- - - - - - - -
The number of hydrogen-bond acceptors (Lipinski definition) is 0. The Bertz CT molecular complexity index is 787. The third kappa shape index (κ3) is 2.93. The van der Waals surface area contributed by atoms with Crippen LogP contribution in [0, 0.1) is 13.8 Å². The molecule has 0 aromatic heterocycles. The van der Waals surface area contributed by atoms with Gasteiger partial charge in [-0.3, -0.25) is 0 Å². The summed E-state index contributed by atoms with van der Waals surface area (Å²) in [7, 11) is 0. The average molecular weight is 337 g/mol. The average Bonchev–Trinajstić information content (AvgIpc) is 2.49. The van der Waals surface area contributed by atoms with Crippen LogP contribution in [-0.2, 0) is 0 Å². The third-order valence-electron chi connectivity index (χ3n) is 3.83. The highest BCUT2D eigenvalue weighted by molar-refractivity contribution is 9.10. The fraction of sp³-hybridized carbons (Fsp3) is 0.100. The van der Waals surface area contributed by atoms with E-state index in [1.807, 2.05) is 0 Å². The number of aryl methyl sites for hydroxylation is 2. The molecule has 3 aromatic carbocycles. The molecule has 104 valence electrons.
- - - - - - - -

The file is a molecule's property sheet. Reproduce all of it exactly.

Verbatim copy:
The number of hydrogen-bond acceptors (Lipinski definition) is 0. The Bertz CT molecular complexity index is 787. The third kappa shape index (κ3) is 2.93. The van der Waals surface area contributed by atoms with Crippen LogP contribution in [0, 0.1) is 13.8 Å². The molecule has 0 aromatic heterocycles. The van der Waals surface area contributed by atoms with Gasteiger partial charge in [-0.3, -0.25) is 0 Å². The summed E-state index contributed by atoms with van der Waals surface area (Å²) in [7, 11) is 0. The average molecular weight is 337 g/mol. The average Bonchev–Trinajstić information content (AvgIpc) is 2.49. The van der Waals surface area contributed by atoms with Crippen LogP contribution in [-0.2, 0) is 0 Å². The third-order valence-electron chi connectivity index (χ3n) is 3.83. The highest BCUT2D eigenvalue weighted by molar-refractivity contribution is 9.10. The fraction of sp³-hybridized carbons (Fsp3) is 0.100. The van der Waals surface area contributed by atoms with E-state index in [1.807, 2.05) is 0 Å². The number of aryl methyl sites for hydroxylation is 2. The molecule has 3 aromatic carbocycles. The molecule has 104 valence electrons.